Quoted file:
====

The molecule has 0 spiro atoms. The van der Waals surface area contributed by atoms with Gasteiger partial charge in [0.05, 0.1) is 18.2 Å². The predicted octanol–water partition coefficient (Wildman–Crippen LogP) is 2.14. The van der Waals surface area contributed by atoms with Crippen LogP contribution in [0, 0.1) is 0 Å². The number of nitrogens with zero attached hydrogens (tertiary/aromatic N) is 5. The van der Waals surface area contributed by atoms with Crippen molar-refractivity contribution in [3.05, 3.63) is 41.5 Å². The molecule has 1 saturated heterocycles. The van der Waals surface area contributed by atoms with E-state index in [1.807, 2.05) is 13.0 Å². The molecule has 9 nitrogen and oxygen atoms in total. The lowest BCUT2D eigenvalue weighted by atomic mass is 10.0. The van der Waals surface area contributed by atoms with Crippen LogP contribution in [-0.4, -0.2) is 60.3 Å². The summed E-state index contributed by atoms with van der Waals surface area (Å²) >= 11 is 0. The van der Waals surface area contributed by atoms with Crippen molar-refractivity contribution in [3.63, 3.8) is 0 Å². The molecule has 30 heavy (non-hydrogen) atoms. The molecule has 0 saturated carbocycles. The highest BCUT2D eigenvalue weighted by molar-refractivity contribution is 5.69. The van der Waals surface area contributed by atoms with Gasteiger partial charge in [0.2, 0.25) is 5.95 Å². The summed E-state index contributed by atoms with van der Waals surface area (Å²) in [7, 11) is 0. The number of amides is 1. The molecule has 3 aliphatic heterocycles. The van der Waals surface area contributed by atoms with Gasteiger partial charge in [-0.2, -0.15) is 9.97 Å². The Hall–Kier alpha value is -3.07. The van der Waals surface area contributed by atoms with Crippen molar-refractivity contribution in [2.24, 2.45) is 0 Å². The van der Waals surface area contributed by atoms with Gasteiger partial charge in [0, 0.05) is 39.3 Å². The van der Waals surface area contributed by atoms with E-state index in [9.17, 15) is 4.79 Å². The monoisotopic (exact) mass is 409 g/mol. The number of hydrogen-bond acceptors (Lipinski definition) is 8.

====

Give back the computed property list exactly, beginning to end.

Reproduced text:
The molecule has 0 spiro atoms. The van der Waals surface area contributed by atoms with Gasteiger partial charge in [0.05, 0.1) is 18.2 Å². The predicted octanol–water partition coefficient (Wildman–Crippen LogP) is 2.14. The van der Waals surface area contributed by atoms with Crippen LogP contribution in [0, 0.1) is 0 Å². The number of nitrogens with zero attached hydrogens (tertiary/aromatic N) is 5. The van der Waals surface area contributed by atoms with Crippen molar-refractivity contribution in [3.05, 3.63) is 41.5 Å². The molecule has 1 saturated heterocycles. The van der Waals surface area contributed by atoms with E-state index in [1.807, 2.05) is 13.0 Å². The molecule has 9 nitrogen and oxygen atoms in total. The lowest BCUT2D eigenvalue weighted by atomic mass is 10.0. The van der Waals surface area contributed by atoms with Crippen LogP contribution in [-0.4, -0.2) is 60.3 Å². The summed E-state index contributed by atoms with van der Waals surface area (Å²) >= 11 is 0. The van der Waals surface area contributed by atoms with Crippen molar-refractivity contribution in [3.63, 3.8) is 0 Å². The molecule has 30 heavy (non-hydrogen) atoms. The molecule has 0 saturated carbocycles. The highest BCUT2D eigenvalue weighted by molar-refractivity contribution is 5.69. The van der Waals surface area contributed by atoms with Gasteiger partial charge in [0.2, 0.25) is 5.95 Å². The summed E-state index contributed by atoms with van der Waals surface area (Å²) in [7, 11) is 0. The number of amides is 1. The molecule has 3 aliphatic heterocycles. The van der Waals surface area contributed by atoms with Gasteiger partial charge in [-0.2, -0.15) is 9.97 Å². The Hall–Kier alpha value is -3.07. The van der Waals surface area contributed by atoms with Crippen molar-refractivity contribution in [2.24, 2.45) is 0 Å². The van der Waals surface area contributed by atoms with Gasteiger partial charge in [0, 0.05) is 39.3 Å². The van der Waals surface area contributed by atoms with E-state index in [9.17, 15) is 4.79 Å². The monoisotopic (exact) mass is 409 g/mol. The number of hydrogen-bond acceptors (Lipinski definition) is 8.